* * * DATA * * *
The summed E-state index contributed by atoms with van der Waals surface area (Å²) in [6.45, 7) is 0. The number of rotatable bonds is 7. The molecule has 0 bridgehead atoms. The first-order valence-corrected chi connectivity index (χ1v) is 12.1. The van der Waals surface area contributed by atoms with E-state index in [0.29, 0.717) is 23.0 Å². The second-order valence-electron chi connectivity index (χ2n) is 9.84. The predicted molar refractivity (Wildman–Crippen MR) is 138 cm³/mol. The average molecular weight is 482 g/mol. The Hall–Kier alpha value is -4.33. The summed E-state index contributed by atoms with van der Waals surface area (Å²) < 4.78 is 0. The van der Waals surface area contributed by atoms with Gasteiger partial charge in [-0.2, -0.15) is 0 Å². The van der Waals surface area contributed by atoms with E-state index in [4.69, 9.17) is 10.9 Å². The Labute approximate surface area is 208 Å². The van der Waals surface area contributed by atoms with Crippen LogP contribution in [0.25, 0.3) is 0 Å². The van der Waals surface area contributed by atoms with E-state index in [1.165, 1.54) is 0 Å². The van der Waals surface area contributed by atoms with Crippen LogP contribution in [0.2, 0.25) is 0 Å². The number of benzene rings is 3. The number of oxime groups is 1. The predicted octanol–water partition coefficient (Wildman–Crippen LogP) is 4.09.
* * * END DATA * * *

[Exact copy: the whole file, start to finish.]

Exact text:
The summed E-state index contributed by atoms with van der Waals surface area (Å²) in [6.45, 7) is 0. The number of rotatable bonds is 7. The molecule has 0 bridgehead atoms. The first-order valence-corrected chi connectivity index (χ1v) is 12.1. The van der Waals surface area contributed by atoms with E-state index in [0.29, 0.717) is 23.0 Å². The second-order valence-electron chi connectivity index (χ2n) is 9.84. The predicted molar refractivity (Wildman–Crippen MR) is 138 cm³/mol. The average molecular weight is 482 g/mol. The Hall–Kier alpha value is -4.33. The summed E-state index contributed by atoms with van der Waals surface area (Å²) < 4.78 is 0. The van der Waals surface area contributed by atoms with Gasteiger partial charge in [-0.2, -0.15) is 0 Å². The van der Waals surface area contributed by atoms with E-state index in [4.69, 9.17) is 10.9 Å². The Labute approximate surface area is 208 Å². The van der Waals surface area contributed by atoms with Crippen LogP contribution in [0.25, 0.3) is 0 Å². The van der Waals surface area contributed by atoms with E-state index in [1.165, 1.54) is 0 Å². The van der Waals surface area contributed by atoms with Crippen LogP contribution in [0.2, 0.25) is 0 Å². The number of benzene rings is 3. The number of oxime groups is 1. The predicted octanol–water partition coefficient (Wildman–Crippen LogP) is 4.09.